Real Friends

I met a friend for dinner last week. He’s not someone I knew from childhood or went to school with. I don’t know much about his family, and I don’t believe I’ve met his parents.

We don’t chat on the phone or computer nor is he active on Facebook or Twitter.

Other than meeting up three or four times a year for dinner, we don’t see or talk much. If the Cowboys are making a late charge I’ll send him to text to see if he has any faith left in Tony Romo.

We always meet at the same Pho soup joint at Southcenter. I told Kim I’d be gone “about an hour”. But three and a half hours passed before either of us look at our phones.  He picked up dinner. I believe I paid the last time we met, but I can’t remember because nobody keeps track.

It’s not easy to explain why I connect with some people and not others. I wouldn’t say a have many close friends. I have a group of good friends, but they come and go. Casual friends more away and are replaced by those I meet at work or church.

This week I stood in the cold next to my car and talked about everything and nothing with one of my close friends. Temperatures were near freezing, and my fingers and toes were numb. But none of that mattered. The nearly two hours we talked felt like twenty minutes.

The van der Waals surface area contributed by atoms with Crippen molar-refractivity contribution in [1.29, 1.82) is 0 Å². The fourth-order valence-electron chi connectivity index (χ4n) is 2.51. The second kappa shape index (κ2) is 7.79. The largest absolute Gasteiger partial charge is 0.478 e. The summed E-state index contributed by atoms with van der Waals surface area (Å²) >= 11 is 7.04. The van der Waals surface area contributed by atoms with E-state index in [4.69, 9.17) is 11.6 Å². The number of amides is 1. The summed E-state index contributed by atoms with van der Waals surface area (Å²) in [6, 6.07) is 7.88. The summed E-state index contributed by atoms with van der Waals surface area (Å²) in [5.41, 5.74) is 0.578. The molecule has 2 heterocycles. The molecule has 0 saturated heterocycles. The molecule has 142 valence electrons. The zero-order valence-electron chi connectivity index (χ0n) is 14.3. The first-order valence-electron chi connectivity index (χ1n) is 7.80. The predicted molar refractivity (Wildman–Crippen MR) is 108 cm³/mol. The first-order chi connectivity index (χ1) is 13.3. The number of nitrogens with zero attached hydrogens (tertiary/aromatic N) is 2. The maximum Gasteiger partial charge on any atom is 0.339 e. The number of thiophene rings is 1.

No matter my circumstances I feel rich when close friends like these two are in my life. Their friendship and that connection mean far more than anything money can buy.

Comments

  1. People who research happiness agree that highly satisfying relationships with others seem to be the single biggest ‘key to happiness’. Explains why the most miserable people I know are those who have problems getting along with anyone.

    Feeling understood and accepted is an often rare thing for me. There are no words for the comfort brought by such friends. These encounters of shared mundanity – eating dinner, sharing a train ride, doing service work – are pearls in life’s oyster of distraction for me.

  2. I don’t make friends easily, but I have a few choice friends like that too. It doesn’t seem to matter how long we are apart, but us in the same room for 5 minutes, and we pick up where we left off.

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